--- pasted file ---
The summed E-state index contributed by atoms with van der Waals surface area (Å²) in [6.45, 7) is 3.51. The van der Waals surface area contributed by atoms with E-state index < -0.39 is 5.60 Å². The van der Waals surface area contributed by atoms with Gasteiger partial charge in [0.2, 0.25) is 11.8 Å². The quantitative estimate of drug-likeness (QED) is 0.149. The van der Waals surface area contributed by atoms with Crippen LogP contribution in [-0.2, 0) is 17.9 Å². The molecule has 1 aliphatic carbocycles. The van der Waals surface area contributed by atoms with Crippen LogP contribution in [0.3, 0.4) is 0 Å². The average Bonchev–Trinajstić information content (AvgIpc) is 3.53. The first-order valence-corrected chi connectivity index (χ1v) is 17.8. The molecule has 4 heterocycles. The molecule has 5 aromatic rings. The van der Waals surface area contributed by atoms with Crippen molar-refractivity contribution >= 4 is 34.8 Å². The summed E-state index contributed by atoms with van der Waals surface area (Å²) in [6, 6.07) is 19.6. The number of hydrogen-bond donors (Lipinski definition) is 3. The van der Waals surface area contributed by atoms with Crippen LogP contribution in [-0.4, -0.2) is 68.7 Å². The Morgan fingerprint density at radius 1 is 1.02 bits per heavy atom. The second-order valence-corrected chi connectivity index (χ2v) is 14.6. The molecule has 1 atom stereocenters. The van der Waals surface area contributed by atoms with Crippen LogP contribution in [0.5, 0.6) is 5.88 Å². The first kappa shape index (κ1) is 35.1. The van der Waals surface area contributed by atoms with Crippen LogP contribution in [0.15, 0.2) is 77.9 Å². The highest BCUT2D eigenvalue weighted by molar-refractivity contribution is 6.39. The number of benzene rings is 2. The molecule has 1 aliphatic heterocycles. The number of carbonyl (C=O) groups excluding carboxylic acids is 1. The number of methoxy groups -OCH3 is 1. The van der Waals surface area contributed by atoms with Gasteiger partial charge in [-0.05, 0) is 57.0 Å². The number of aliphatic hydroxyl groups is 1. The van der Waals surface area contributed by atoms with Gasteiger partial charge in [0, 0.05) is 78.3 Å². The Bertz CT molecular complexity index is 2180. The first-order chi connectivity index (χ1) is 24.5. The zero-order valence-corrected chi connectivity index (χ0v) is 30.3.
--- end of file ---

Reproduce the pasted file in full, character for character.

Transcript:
The summed E-state index contributed by atoms with van der Waals surface area (Å²) in [6.45, 7) is 3.51. The van der Waals surface area contributed by atoms with E-state index < -0.39 is 5.60 Å². The van der Waals surface area contributed by atoms with Gasteiger partial charge in [0.2, 0.25) is 11.8 Å². The quantitative estimate of drug-likeness (QED) is 0.149. The van der Waals surface area contributed by atoms with Crippen LogP contribution in [-0.2, 0) is 17.9 Å². The molecule has 1 aliphatic carbocycles. The van der Waals surface area contributed by atoms with Crippen LogP contribution in [0.3, 0.4) is 0 Å². The average Bonchev–Trinajstić information content (AvgIpc) is 3.53. The first-order valence-corrected chi connectivity index (χ1v) is 17.8. The molecule has 4 heterocycles. The molecule has 5 aromatic rings. The van der Waals surface area contributed by atoms with Crippen molar-refractivity contribution >= 4 is 34.8 Å². The summed E-state index contributed by atoms with van der Waals surface area (Å²) in [6, 6.07) is 19.6. The number of hydrogen-bond donors (Lipinski definition) is 3. The van der Waals surface area contributed by atoms with Crippen LogP contribution in [-0.4, -0.2) is 68.7 Å². The Morgan fingerprint density at radius 1 is 1.02 bits per heavy atom. The second-order valence-corrected chi connectivity index (χ2v) is 14.6. The molecule has 1 atom stereocenters. The van der Waals surface area contributed by atoms with Crippen LogP contribution in [0.5, 0.6) is 5.88 Å². The first kappa shape index (κ1) is 35.1. The van der Waals surface area contributed by atoms with Crippen LogP contribution in [0.15, 0.2) is 77.9 Å². The highest BCUT2D eigenvalue weighted by molar-refractivity contribution is 6.39. The number of benzene rings is 2. The molecule has 1 aliphatic heterocycles. The number of carbonyl (C=O) groups excluding carboxylic acids is 1. The number of methoxy groups -OCH3 is 1. The van der Waals surface area contributed by atoms with Gasteiger partial charge in [-0.05, 0) is 57.0 Å². The number of aliphatic hydroxyl groups is 1. The van der Waals surface area contributed by atoms with Gasteiger partial charge in [0, 0.05) is 78.3 Å². The Bertz CT molecular complexity index is 2180. The first-order chi connectivity index (χ1) is 24.5. The zero-order valence-corrected chi connectivity index (χ0v) is 30.3.